Using the Hydration of Zirconium MOFs to Develop New Functional Materials (Friday, 1:30pm, Room 226, Chemistry Building) — Barry A. Blight from the University of New Brunswick will speak.
p-orderings, Fekete n-tuples and capacity in ultra-metric spaces (Friday, 3pm, Room 227, Chase Building) — Keith Johnson will speak. His abstract:
This talk will describe how constructions originating in the study of integer valued polynomials can be used to compute some invariants of subsets of ultra-metric spaces which are of interest in analysis.
Forms of Argument in Early China: A Mohist Philosophical Legacy (Friday, 3:30pm, Room 1130, McCain Arts and Social Sciences Building) — Douglas Berger from Leiden University, Netherlands, will speak.
Vladimir Putin: For and Against (Friday, 3:30pm, Room 1170, Marion McCain Building) — Norman Pereira and Denis Kozlov will speak.
Mount Saint Vincent
Networked Gothic: The Twenty-First Century (Friday, 2pm, Keshen Goodman Library) — Karen MacFarlane will speak.
In the harbour
06:00: Arsos, container ship, arrives at Pier 42 from Kingston, Jamaica
07:00: Oceanex Sanderling, ro-ro container, moves from Pier 41 to Autoport
07:00: Ef Ava, container ship, arrives at Pier 41 from Argentia, Newfoundland
07:00: Regal Princess, cruise ship with up to 4,271 passengers, arrives at Pier 22 from Saint John (seven-day round-trip cruise out of New York)
11:30: Ef Ava sails for sea
11:30: Oceanex Sanderling moves back to Pier 41
13:00: FMT Knidos, 0il tanker, arrives at anchorage for bunkers from Houston
21:30: Regal Princess sails for New York
21:30: Arsos sails for Kingston, Jamaica
23:30: Victory 1, cruise ship, sails from Pier 24 for sea
We have two articles almost ready for publication — one by El Jones, one by myself. They just didn’t make it in time for Morning File. Check back later this morning.
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Biomass is hardly an appropriate term for much needed old tree forest. That seems more suggestive of switch grass or trash from beanfields and the like. Definitely, solar sounds much more ecologically sound.
Yesterday Mayor Savage and Councillor Mason met with Karen Oldfield,CEO Halifax Port and Hector Jacques,Chair Halifax Port.
I hope Mayor Savage understands that a 1 mile long train of containers would stretch along the downtown Dartmouth waterfront from under the MacDonald bridge to the sewage treatment plant just beyond the entrance to Kings Wharf.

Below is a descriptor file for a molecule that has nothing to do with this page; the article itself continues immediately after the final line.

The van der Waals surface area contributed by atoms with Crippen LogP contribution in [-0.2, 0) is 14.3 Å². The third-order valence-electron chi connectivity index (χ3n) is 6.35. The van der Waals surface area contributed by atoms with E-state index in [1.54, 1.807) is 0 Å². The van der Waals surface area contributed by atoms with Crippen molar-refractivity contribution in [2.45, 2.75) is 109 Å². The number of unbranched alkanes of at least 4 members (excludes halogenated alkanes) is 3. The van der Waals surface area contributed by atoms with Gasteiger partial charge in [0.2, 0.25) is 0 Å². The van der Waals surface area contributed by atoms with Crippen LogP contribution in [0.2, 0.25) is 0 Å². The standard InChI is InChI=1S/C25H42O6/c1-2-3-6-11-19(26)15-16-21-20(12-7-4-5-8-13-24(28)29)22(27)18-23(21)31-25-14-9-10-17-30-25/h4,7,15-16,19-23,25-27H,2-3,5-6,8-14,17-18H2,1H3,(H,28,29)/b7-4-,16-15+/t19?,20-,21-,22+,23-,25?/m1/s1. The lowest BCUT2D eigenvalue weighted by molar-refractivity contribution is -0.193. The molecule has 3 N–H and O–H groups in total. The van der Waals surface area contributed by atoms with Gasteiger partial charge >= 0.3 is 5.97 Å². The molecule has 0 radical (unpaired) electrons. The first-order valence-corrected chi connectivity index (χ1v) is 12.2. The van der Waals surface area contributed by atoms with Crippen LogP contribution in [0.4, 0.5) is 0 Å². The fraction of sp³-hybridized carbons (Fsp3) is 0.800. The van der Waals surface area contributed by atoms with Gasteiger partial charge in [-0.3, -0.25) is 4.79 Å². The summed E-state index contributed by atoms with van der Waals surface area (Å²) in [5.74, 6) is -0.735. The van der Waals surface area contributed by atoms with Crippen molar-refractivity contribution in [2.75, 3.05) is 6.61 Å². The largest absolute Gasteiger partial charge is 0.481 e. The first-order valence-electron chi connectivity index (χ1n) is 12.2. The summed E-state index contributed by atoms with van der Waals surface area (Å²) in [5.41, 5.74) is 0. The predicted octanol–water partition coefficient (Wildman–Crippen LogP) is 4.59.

The only realistic approach ( from a time, cost and environmental perspective) is rail transport of containers out of the seaports to some redistribution area located on lower cost land outside of Halifax. This is the approach which has been taken by other successful ports in North America, including the Ports of New York and New Jersey, and Long Beach. HRM already has rail lines in place that can be modified and used near the two port facilities on the Peninsula. The ugly truth is that existing container port lands are likely to highly polluted and not usable for other purposes without remediation. Better to work with the facilities that are already there and figure out how to move the containers off site more quickly and efficiently.
Years ago I attended a seminar on biomass fuel projects. All of the examples were small-scale, a small factory, schools, apartment buildings. At the time the Dalhousie NB generating station was set to close for want of a fuel to replace oil and orimulsion. (It eventually closed and was imploded) Someone asked it was feasible to convert the generating station to biomass. The speaker said no, because there wasn’t enough waste wood cuttings/wood chips/sawdust/other such waste in the whole province to run such a huge facility 24/7/365, and it would lead to cutting and chipping trees that were better used for other things or better just left alone. Also, he noted that biomass fuel wasn’t cost effective if the waste had to be hauled long distances. His advice was to use biomass for smaller, local projects that are close to the waste material.
Or I guess you could just burn tires like that company in Nova Scotia does…
In the past 2 years we have identified new Invasive Species in Nova Scotia’s forests, yet we allow cutting of wood to be transported across the province to be burned in that stupid boiler. Crazy!